Standing But Not Operating: Abandoned Theme Parks
Wednesday, 14th August 2013 by Kyle Kusch
Standing but not operating (SBNO) is the term applied to amusement parks and amusement rides that have been abandoned by their owners but remain structurally intact. Not only are abandoned amusements favourites among the urban exploration crowd, SBNOs also make for great Google Sightseeing!1
Just five years old when Hurricane Katrina flooded it out in 2005, Six Flags New Orleans has now been sitting abandoned for three years longer than the entire amount of time that it operated. Originally called Jazzland when it opened in 2000, the Six Flags theme park chain bought the park in 2002.
With six huge roller coasters and dozens more flat rides, the park was rather impressive, but when Katrina hit, the low-lying park was left standing in 2 metres (7 feet) of salt water for over a month. 80 percent of the buildings were demolished, and all of the flat rides were corroded beyond repair. Of the roller coasters, only Batman: The Ride was considered salvageable; it was packed up and reinstalled at the Six Flags in San Antonio, Texas.
Today, Six Flags New Orleans is a rather spooky place2, overgrown with grasses, weeds, and trees in many spots. Four coasters remain standing in the park, all beyond repair, along with numerous buildings covered with graffiti. Numerous plans to revelop the park have fallen through. ‘CLOSED FOR STORM‘ indeed.
Since then, the abandoned park has become a sought-after location for film shoots, including Percy Jackson: Sea of Monsters, Killer Joe, and Dawn of the Planet of the Apes.
Marshal Scotty’s Playland Park was a theme park in El Cajon, California that traded owners numerous times over the years and was at points foreclosed upon, and eventually ended up being called Frasier’s Frontier. The park was finally closed in 1998, and while most of the salvageable rides were sold off, the roller coaster, ferris wheel, and bumper cars remain. Only the karting track in the middle of the park remains in operation, having reopened in 2011 (under new operators, of course).
Joyland was an family-run amusement park in Wichita, Kansas that operated over a half-century from 1949 to 2006. Its main attraction was a vintage 1949 wooden roller coaster that wrapped around the parking lot. Sadly, while the park sits in place waiting to be refurbished, it has been subject to rampant looting, vandalism, and even arson, leaving the midway and surrounding buildings in shambles.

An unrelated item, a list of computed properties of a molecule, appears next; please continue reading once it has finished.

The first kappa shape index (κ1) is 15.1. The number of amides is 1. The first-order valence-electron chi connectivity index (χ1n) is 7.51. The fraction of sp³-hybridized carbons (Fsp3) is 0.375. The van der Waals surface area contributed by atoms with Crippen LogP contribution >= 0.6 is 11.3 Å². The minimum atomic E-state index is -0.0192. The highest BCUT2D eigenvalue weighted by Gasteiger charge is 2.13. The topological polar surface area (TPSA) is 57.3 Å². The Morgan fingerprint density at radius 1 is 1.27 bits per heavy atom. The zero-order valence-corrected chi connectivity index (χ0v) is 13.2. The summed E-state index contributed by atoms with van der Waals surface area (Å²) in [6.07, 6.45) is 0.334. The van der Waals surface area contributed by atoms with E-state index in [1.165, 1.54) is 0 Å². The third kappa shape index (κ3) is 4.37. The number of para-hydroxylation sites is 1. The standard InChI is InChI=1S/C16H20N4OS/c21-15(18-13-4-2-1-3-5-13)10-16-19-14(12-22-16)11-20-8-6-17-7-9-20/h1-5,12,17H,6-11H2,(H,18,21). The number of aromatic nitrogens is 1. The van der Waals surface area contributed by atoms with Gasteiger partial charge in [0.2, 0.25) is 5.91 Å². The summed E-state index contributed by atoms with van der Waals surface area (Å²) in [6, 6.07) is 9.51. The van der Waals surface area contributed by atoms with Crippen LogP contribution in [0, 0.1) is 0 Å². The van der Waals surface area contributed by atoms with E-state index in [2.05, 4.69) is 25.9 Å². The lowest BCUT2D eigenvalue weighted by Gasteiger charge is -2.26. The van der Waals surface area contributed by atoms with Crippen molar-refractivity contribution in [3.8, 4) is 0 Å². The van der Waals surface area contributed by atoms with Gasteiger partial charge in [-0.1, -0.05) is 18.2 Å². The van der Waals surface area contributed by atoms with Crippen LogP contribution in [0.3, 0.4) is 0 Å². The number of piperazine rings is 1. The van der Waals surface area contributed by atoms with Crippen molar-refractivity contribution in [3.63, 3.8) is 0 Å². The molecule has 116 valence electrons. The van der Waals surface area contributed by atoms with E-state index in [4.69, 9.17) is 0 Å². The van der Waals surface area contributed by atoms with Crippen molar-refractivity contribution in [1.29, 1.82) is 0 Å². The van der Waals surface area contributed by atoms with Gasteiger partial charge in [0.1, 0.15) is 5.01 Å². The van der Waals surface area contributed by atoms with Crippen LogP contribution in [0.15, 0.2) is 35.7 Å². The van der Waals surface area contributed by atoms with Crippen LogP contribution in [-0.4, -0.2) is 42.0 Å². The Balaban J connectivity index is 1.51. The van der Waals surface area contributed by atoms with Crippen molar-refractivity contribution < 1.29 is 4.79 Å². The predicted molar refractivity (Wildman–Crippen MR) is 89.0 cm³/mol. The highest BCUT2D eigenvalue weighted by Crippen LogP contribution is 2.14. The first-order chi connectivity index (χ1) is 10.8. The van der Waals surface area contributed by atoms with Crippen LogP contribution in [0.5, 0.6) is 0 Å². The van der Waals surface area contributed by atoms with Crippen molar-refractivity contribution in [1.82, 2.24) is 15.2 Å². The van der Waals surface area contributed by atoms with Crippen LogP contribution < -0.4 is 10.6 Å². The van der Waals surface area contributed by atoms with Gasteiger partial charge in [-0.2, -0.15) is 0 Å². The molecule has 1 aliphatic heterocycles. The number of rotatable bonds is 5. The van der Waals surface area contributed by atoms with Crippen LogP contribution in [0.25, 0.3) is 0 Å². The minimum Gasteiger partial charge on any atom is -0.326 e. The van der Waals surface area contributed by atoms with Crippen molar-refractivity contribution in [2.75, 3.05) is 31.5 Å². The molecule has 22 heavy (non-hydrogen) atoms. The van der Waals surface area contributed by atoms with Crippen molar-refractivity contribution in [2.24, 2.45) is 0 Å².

If there’s a bright side, it’s that being located in the Great Plains means Joyland hasn’t become completely swallowed by the forest like Katoli’s World in Taiwan, which last operated in 1999. Here, the coasters and ferris wheels are slowly being engulfed by trees and vines.
North Carolina’s Ghost Town in the Sky was an interesting concept when it was opened in 1961: a Wild West theme park located on a mountaintop that was only accessible to visitors via a 1,030 metre (3,370 foot)-long tramway. Initially extremely popular, the park broke down over the years as the owners could no longer afford to maintain either the rides or the tram. The park closed in 2002, reopened in 2007, and closed again in 2009 before being sold at auction.
There are also abandoned parks right in the middle of cities. Take Fantasy World, for example, located in the tourist hotbed (cough) of Atyrau, Kazakhstan. From the overhead view, it’s hard to believe it’s only been closed for four years.
One of the most expensive failures in theme park history was Myrtle Beach, South Carolina’s Hard Rock Park; a park based on the Hard Rock Cafe restaurant chain. The park opened in June 2008 with an Eagles/Moody Blues concert3 and featured classic rock-themed rides such as Led Zeppelin (actually designed in part by the surviving band members), Round About (a car-coaster that played Gary Numan’s ‘Cars’ as you rode it), the Magic Mushroom Garden (not joking), and Slippery When Wet (because today’s youth demand Bon Jovi-themed roller coasters).
Shockingly, the park went insolvent4 just six months after opening. New owners came in and rebranded it for spring 2009 as Freestyle Music Park, changing the names of the rides from their original classic rock names to new classic rock names (Life is a Highway, Fly Like an Eagle, Get Off My Cloud, etc.) Freestyle Music Park closed at the end of that summer and hasn’t reopened.
The king of abandoned amusements, however, has to be Japan’s Nara Dreamland. The park was built in 1961 as a direct ripoff of Disneyland, laid out in nearly the exact arrangement with the exact same features. The monorail, the Matterhorn, Sleeping Beauty’s Castle, the skyway, Autopia, and even Main Street USA are all there, only built from inferior plastics and featuring numerous mascots ripped off from Disney, Warner Bros., and other cartoons. Immensely popular in its heyday, the 1983 arrival of a true Disneyland in Tokyo killed Dreamland’s attendance. By the 2000s, it was only open on weekends and was almost devoid of visitors5, finally giving up the ghost in 2006.
The author fell asleep just typing that sentence. ↩
Just like a real Hard Rock Cafe! ↩